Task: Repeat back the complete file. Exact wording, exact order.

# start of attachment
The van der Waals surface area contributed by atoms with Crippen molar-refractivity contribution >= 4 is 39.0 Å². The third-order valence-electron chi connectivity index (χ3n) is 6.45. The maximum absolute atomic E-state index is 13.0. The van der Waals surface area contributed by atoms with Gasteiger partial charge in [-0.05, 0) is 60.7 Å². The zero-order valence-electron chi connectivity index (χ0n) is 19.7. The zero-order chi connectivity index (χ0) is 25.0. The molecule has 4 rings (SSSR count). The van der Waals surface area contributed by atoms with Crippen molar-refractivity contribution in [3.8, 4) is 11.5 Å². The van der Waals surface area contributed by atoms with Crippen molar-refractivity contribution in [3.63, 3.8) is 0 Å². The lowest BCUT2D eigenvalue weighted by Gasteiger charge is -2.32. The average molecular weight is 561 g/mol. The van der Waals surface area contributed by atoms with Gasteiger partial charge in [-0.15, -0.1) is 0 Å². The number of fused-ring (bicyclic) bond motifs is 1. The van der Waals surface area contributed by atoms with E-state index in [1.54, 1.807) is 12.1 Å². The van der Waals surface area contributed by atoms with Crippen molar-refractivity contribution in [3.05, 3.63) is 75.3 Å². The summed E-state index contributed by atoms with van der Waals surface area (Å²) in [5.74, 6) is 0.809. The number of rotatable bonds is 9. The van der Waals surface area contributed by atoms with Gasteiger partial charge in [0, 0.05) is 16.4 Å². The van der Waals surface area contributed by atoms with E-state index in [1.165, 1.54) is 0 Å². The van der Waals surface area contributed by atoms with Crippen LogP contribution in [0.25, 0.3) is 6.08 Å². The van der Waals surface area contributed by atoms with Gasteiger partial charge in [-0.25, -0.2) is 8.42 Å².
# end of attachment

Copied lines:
The van der Waals surface area contributed by atoms with Crippen molar-refractivity contribution >= 4 is 39.0 Å². The third-order valence-electron chi connectivity index (χ3n) is 6.45. The maximum absolute atomic E-state index is 13.0. The van der Waals surface area contributed by atoms with Gasteiger partial charge in [-0.05, 0) is 60.7 Å². The zero-order valence-electron chi connectivity index (χ0n) is 19.7. The zero-order chi connectivity index (χ0) is 25.0. The molecule has 4 rings (SSSR count). The van der Waals surface area contributed by atoms with Crippen molar-refractivity contribution in [3.8, 4) is 11.5 Å². The van der Waals surface area contributed by atoms with Crippen molar-refractivity contribution in [3.63, 3.8) is 0 Å². The lowest BCUT2D eigenvalue weighted by Gasteiger charge is -2.32. The average molecular weight is 561 g/mol. The van der Waals surface area contributed by atoms with Gasteiger partial charge in [-0.15, -0.1) is 0 Å². The number of fused-ring (bicyclic) bond motifs is 1. The van der Waals surface area contributed by atoms with E-state index in [1.54, 1.807) is 12.1 Å². The van der Waals surface area contributed by atoms with Crippen molar-refractivity contribution in [3.05, 3.63) is 75.3 Å². The summed E-state index contributed by atoms with van der Waals surface area (Å²) in [5.74, 6) is 0.809. The number of rotatable bonds is 9. The van der Waals surface area contributed by atoms with Gasteiger partial charge in [0, 0.05) is 16.4 Å². The van der Waals surface area contributed by atoms with E-state index in [1.165, 1.54) is 0 Å². The van der Waals surface area contributed by atoms with Crippen LogP contribution in [0.25, 0.3) is 6.08 Å². The van der Waals surface area contributed by atoms with Gasteiger partial charge in [-0.25, -0.2) is 8.42 Å².